Arrowhead Micrathena

Arrowshaped Micrathena

Arrowhead Micrathena

Arrowshaped Micrathena

Subject: More Spider Fungus?
Location: Milwaukee, WI
September 18, 2016 1:45 pm
Took this photo in the crypt area in the basement of the Cavalry Cemetery Chapel in Milwaukee, WI. A living spider is in the picture too as well as something else that is much more prominent. It reminded me of this: https://www.wired.com/2012/12/spider-building-spider/, but then I saw your posts and concluded that it was a living spider alongside a dead one overtaken by fungus (definitely dead because I touched it and, thank goodness, it didn’t move!). I wonder if the living one will soon suffer the same fate. Anyway, I thought you’d like another photo of this phenomena. Thanks for your great website!
Signature: Allison Jornlin

Spider with Fungus Infection

Spider with Fungus Infection

Dear Allison,
Thank you for submitting your image of a Cellar Spider infected with fungus.  There has been quite a robust challenge to our stand that these Fungus Riddled Spiders are generally dead.

What's That Bug? does not endorse extermination

Subject: Moth?
Location: Northeast Oklahoma
September 18, 2016 3:58 pm
Found this walking into my house on my front screendoor. The bottom looks like hundreds of tiny legs like fibers
Signature: Amber

Asp

Tabanid Eggs

Dear Amber,
This is an Asp, the stinging Caterpillar of a Puss Moth.  Asps should be handled with extreme caution to avoid contact with the stinging hairs.  We love your image through the screen which shows the ventral surface.

Asp

Horse or Deer Fly Eggs

Karl Provides a Correction:  Horse Fly Eggs
Hi Daniel:
The photos provided by Amber are a little fuzzy but this doesn’t look like a caterpillar to me, especially the underside (head, legs and prolegs should be visible). I think this may actually be a Tabanid egg cluster, perhaps ta deer fly. The Bugguide site has an underside photo that looks very similar. Regards Karl

Subject: Can you identify this beetle?
Location: East Windsor, CT
September 18, 2016 1:17 pm
Hello,
A beetle flew in my drivers side window & struck me in the forehead. After safety pulling over I found between my seat a interesting bug I’d not seen before. It looks like a cross between a bumble bee & beetle. Orange and black back curtly Anita, about the size of a Quarter. I snapped some pictures, could you help me identify it?
Signature: Michael Liebler

Tomentose Burying Beetle and Mite

Tomentose Burying Beetle and Phoretic Mite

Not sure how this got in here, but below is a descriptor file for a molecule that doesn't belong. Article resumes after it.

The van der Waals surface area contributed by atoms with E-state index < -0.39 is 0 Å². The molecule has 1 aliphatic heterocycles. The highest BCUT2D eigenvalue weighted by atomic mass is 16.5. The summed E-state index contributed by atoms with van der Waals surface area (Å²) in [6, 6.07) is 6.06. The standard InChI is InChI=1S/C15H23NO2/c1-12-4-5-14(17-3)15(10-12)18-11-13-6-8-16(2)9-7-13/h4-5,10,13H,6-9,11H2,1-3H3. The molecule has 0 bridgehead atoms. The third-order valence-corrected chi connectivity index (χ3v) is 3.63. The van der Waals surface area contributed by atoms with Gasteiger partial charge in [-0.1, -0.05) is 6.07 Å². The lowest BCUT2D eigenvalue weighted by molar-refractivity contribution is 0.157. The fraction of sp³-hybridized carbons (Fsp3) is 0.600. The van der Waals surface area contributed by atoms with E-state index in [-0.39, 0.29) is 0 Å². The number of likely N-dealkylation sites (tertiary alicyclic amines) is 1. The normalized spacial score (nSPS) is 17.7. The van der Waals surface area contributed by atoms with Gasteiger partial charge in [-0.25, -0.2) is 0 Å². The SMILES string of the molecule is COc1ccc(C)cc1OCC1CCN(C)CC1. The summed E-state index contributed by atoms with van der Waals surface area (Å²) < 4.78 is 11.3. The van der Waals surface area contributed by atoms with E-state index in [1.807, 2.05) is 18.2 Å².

Dear Michael,
This is a Tomentose Burying Beetle,
Nicrophorus tomentosus, a species that can be distinguished from other Sexton Beetles in the same genus, according to BugGuide, by “dense yellow hair on pronotum distinctive,” a trait that adds to its resemblance to a Bumble Bee.  Burying Beetles or Sexton Beetles get their common name because they locate bodies of dead animals like mice, birds and even snakes which they bury after laying eggs on them.  According to BugGuide:  “Remarkable parental care: adults bury a small carcass, lay eggs in it, and stay to feed the young on regurgitated carrion.”  If you look closely at the image with the linoleum-like background, you can see a Phoretic Mite crawling on the pronotum.  Phoretic Mites have symbiotic relationships with Sexton Beetles, often covering them in great numbers for the sole purpose of hitching a ride to a prospective food source.  According to BugGuide:  “Phoretic mites are invariably present on Nicrophorus adults and may be involved in a symbiotic relationship with the beetles. These mites feed on any fly eggs that may be in the surrounding soil or on the carcass and which would otherwise hatch into maggots, competing (with Nicrophorus larvae) for the carrion (Springett 1968). In turn, the mites receive transportation to and from food sources that would otherwise be inaccessible to them, because carcasses are randomly distributed in place and time, and are a highly unpredictable resource. Four families of mites occur on the beetles: Parasitidae, Anoetidae, Uropodidae, and Macrochelidae. Poecilochirus mites (Parasitidae) form the largest and most active group of mites on the adult beetles….”